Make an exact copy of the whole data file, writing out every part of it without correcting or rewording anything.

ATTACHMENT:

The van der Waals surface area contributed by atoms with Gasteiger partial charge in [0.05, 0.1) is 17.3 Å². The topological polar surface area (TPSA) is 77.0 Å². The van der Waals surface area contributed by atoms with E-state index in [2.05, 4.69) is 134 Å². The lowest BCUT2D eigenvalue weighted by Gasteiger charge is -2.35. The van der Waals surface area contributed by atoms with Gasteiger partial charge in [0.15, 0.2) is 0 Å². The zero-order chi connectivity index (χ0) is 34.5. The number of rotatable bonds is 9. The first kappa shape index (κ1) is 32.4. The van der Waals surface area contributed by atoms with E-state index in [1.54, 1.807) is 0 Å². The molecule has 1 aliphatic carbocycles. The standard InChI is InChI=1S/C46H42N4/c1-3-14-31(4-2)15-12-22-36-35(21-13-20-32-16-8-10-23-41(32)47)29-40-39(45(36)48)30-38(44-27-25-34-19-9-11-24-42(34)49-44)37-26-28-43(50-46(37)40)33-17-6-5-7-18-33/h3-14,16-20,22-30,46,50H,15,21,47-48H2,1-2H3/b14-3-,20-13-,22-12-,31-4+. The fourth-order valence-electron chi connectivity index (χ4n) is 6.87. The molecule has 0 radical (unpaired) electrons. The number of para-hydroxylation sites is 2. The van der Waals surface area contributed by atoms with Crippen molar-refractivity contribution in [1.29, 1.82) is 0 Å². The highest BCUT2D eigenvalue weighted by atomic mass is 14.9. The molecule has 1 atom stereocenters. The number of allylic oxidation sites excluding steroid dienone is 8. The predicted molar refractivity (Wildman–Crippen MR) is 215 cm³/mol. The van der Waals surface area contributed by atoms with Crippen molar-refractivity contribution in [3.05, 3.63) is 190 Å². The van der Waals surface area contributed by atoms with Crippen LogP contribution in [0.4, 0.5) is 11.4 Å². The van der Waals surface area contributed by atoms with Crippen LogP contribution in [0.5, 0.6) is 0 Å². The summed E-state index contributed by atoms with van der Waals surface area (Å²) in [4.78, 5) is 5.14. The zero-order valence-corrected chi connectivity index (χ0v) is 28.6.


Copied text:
The van der Waals surface area contributed by atoms with Gasteiger partial charge in [0.05, 0.1) is 17.3 Å². The topological polar surface area (TPSA) is 77.0 Å². The van der Waals surface area contributed by atoms with E-state index in [2.05, 4.69) is 134 Å². The lowest BCUT2D eigenvalue weighted by Gasteiger charge is -2.35. The van der Waals surface area contributed by atoms with Gasteiger partial charge in [0.15, 0.2) is 0 Å². The zero-order chi connectivity index (χ0) is 34.5. The number of rotatable bonds is 9. The first kappa shape index (κ1) is 32.4. The van der Waals surface area contributed by atoms with E-state index in [1.54, 1.807) is 0 Å². The molecule has 1 aliphatic carbocycles. The standard InChI is InChI=1S/C46H42N4/c1-3-14-31(4-2)15-12-22-36-35(21-13-20-32-16-8-10-23-41(32)47)29-40-39(45(36)48)30-38(44-27-25-34-19-9-11-24-42(34)49-44)37-26-28-43(50-46(37)40)33-17-6-5-7-18-33/h3-14,16-20,22-30,46,50H,15,21,47-48H2,1-2H3/b14-3-,20-13-,22-12-,31-4+. The fourth-order valence-electron chi connectivity index (χ4n) is 6.87. The molecule has 0 radical (unpaired) electrons. The number of para-hydroxylation sites is 2. The van der Waals surface area contributed by atoms with Crippen molar-refractivity contribution in [1.29, 1.82) is 0 Å². The highest BCUT2D eigenvalue weighted by atomic mass is 14.9. The molecule has 1 atom stereocenters. The number of allylic oxidation sites excluding steroid dienone is 8. The predicted molar refractivity (Wildman–Crippen MR) is 215 cm³/mol. The van der Waals surface area contributed by atoms with Crippen molar-refractivity contribution in [3.05, 3.63) is 190 Å². The van der Waals surface area contributed by atoms with Crippen LogP contribution in [0.4, 0.5) is 11.4 Å². The van der Waals surface area contributed by atoms with Crippen LogP contribution in [0.5, 0.6) is 0 Å². The summed E-state index contributed by atoms with van der Waals surface area (Å²) in [4.78, 5) is 5.14. The zero-order valence-corrected chi connectivity index (χ0v) is 28.6.